|Jul/Aug 2016 Reviews & Interviews|
The Wisdom Tree: 1. Gotham / 2. Venice
Inkerman & Blunt. 2016. 136 pp.
ISBN 978 0 9924985 8 0.
A Novella: longer than a short story, shorter than a novel. In the hands of Nick Earls, it combines the best of both worlds.
The Wisdom Tree is series of five novellas to be issued at the rate of one per month ending in September. I have read the first two and am looking forward to reading the rest. Each of these novellas deals with a situation in which personal and family circumstance require a balance of responsibility, duty and love. Each story is separate, with different narrators in different countries, but there are underlying links between all of them.
The first, Gotham, is set in Brooklyn, where Jeff Foster, an Australian freelance journalist, is chasing a story about a 19-year-old rapper called Na$ti Boi (the $ is essential). Jeff notes that Na$ti Boi, who is newly "ascendant" and is about to visit Australia for festivals, does "the usual braggy stuff about bitches and brand names but his rhymes are smart and sometimes unexpected." Jeff knows a good deal about the music scene, but he is older and his musical taste runs more to the Ramones and earlier styles less aggressive than rap, but he has managed to set up an interview with Na$ti Boi and has already sold this interview to several media outlets. And, as the story gradually reveals, the money is essential for family reasons.
The interview begins in the "At His Service" rooms of Bloomingdales. In this discreet room set aside for special customers, manequins model the clothes and expert sales assistants hover whilst "the boy pharaoh" indulges his newly found taste for excess. Specially chosen food is offered—chocolate coated goji berries, wildflower organic honey. Jeff notes that "This era, food is all about adjectives, the boosted, the story."
Nick Earl expertly captures the bravado, the excesses of "a young rapper with his head spinning too fast to settle on anything tasteful," the insensitivity and the underlying insecurity of Na$ti Boi. He captures, too, Jeff's expertise as he indulges him, waits in the car as he visits his drug and sex "candy store," and works to get a good story, not just the usual programmed responses to an interview. The unexpected connection which grows between Jeff and Na$ti Boi's minder, "Smokey," leads to revelations about Jeff's small daughter which are wholly unexpected. And the joy he describes as she flies down a playground slide with Smokey's small son, living "this instant and all its glee and defiance," makes a moving ending to a brief and beautifully told story.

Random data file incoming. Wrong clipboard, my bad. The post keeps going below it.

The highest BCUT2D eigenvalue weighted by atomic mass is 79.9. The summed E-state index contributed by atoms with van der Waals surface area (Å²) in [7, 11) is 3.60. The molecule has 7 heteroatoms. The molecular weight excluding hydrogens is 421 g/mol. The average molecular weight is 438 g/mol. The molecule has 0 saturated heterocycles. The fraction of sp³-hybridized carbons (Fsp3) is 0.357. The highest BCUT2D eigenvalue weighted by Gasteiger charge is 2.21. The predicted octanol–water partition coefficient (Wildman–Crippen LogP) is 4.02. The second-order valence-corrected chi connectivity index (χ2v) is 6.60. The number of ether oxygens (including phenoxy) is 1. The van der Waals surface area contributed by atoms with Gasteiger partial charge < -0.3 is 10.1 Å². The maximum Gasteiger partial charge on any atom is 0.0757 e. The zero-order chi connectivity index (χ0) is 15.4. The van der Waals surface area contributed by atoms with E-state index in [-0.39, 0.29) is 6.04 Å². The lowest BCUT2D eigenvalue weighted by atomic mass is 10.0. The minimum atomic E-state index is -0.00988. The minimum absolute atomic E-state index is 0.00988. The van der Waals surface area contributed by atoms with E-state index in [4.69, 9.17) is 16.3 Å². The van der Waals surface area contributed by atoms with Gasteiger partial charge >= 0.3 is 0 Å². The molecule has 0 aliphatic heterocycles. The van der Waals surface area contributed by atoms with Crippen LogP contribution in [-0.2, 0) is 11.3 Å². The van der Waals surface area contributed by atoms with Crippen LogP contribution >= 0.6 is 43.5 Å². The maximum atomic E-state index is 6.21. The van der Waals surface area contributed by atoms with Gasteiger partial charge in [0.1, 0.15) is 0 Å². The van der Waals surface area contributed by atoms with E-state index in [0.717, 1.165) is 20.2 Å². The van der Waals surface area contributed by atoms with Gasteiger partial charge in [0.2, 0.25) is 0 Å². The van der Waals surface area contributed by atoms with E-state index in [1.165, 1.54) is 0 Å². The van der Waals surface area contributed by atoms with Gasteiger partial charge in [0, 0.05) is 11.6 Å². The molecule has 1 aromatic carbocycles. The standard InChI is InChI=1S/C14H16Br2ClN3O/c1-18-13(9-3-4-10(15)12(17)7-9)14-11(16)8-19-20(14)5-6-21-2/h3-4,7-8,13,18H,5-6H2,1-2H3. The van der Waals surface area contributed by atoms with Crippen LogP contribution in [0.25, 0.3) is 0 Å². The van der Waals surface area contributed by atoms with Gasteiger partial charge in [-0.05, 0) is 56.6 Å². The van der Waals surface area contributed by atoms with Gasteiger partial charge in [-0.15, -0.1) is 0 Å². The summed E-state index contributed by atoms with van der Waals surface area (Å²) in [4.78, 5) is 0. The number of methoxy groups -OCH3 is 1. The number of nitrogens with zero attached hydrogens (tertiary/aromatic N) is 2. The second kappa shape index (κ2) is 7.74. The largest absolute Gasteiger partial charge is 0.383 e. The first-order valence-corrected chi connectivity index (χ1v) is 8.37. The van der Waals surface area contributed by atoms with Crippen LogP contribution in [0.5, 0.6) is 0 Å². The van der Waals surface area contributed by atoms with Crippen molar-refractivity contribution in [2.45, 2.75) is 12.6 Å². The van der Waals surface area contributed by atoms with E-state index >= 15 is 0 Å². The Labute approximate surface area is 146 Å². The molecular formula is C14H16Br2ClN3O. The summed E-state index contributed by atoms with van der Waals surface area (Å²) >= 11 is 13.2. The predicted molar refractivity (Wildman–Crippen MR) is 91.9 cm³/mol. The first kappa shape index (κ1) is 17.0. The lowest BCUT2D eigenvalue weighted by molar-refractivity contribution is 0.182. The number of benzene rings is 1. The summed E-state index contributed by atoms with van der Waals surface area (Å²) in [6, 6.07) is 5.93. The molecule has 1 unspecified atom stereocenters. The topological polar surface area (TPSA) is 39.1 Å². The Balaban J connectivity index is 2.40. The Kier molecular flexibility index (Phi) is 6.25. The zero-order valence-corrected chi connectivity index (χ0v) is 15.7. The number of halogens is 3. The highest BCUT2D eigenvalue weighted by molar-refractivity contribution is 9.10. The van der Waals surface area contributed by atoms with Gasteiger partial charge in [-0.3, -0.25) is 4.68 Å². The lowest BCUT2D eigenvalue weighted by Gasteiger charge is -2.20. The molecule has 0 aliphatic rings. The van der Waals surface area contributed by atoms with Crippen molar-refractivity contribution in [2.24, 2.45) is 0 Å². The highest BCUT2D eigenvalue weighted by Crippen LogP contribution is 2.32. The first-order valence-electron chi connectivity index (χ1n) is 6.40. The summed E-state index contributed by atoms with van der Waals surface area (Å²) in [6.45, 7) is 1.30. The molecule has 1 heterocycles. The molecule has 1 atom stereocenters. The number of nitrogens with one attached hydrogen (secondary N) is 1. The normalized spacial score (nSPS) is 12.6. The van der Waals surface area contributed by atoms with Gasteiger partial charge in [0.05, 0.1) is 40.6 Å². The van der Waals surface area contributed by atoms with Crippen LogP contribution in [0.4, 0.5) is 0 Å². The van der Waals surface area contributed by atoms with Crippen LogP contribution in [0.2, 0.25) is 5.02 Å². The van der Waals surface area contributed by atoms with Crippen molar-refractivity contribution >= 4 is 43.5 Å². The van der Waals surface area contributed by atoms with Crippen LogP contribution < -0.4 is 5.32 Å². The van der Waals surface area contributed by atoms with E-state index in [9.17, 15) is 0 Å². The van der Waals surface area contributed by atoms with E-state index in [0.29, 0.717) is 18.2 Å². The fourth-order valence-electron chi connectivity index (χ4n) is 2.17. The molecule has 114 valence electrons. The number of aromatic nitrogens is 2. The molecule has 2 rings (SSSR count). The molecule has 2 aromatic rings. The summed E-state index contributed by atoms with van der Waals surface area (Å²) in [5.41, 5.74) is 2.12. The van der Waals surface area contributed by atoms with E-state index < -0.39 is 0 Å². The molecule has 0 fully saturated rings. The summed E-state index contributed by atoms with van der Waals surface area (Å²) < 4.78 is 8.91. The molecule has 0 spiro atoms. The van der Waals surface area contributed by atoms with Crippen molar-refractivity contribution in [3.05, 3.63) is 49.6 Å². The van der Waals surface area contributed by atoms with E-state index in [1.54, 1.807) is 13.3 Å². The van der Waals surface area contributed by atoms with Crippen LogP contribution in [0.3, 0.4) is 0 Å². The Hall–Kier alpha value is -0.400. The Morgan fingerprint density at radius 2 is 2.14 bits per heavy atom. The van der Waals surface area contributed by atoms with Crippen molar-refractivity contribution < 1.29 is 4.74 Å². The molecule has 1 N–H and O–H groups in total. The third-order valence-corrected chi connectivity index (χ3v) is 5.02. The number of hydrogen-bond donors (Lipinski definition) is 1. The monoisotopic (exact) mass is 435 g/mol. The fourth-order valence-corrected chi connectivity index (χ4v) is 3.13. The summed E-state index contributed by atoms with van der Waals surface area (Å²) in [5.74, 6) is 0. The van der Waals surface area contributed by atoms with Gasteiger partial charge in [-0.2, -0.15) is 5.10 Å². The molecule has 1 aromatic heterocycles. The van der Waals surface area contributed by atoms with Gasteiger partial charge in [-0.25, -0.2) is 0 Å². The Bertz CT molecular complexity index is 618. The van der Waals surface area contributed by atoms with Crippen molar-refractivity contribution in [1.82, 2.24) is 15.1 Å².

Venice, the second novella in this series, is set in Brisbane, Australia. Ryan, the narrator, has recently been the victim of the economic downturn. He has been invited, as he notes bitterly, to "explore other opportunities": the company is downsizing (or "right sizing," as they put it) and this is "the language of the cull." From a 32-year-old man whose is used to city life and to dropping off his business shirts and suit at the local laundry, the need to exist on his severance pay is a shock, and he is living in the large house belonging to his sister and her financially successful dentist husband whilst he hunts for a new job fitting his qualifications.
Natalie, his sister, is an established artist whose work is currently being considered for the Australian exhibit at the Venice Biennale. Ryan, by default, and partly to make him feel useful, becomes her part-time child minder. With absolutely no experience of the minds and habits of four-year-olds, this is a challenge. It helps that his nephew, Harrison, is addicted to games on his "chunky green tablet with a green gel skin and a hint of frog-and-pond theming," so he is easily occupied, but his questions can be disconcerting and he is a sponge for details. "What does a stomach look like on the inside" is his current preoccupation as he listens to an app describing the digestive system.
Ryan is becoming aware that Harrison is missing out on some things due to his parents' distraction with their busy lives. Regular swimming practice, for example, not just a weekly lesson; and, especially, suggestions and support for the "show and tell" sessions at his child care center, where Ryan sees that Harrison feels sad at being left out.
A request from his sister to pick up some horses heads from out of town for an art project she is completing, offers a way of filling time with Harrison and suggests itself as a possible topic for show-and-tell. It turns out to be a huge and unexpected success and Nick Earls captures superbly the growing, almost accidental, development of a kind of understanding between Ryan and his small nephew. He conveys, too, the awkwardness over roles and money which underlies the interactions between Ryan and his relatives, and Ryan's feelings as he adjusts to being unemployed and taking on a different role in the family.
The novella format is expertly handled by Earls. In spite of, or even because of the necessary compression of detail, the allusive nature of his narrators' thoughts and their views of events and of the people they interact with bring the story to life and offer understated psychological insights. These are small gems of stories, and I look forward to reading the rest of the series.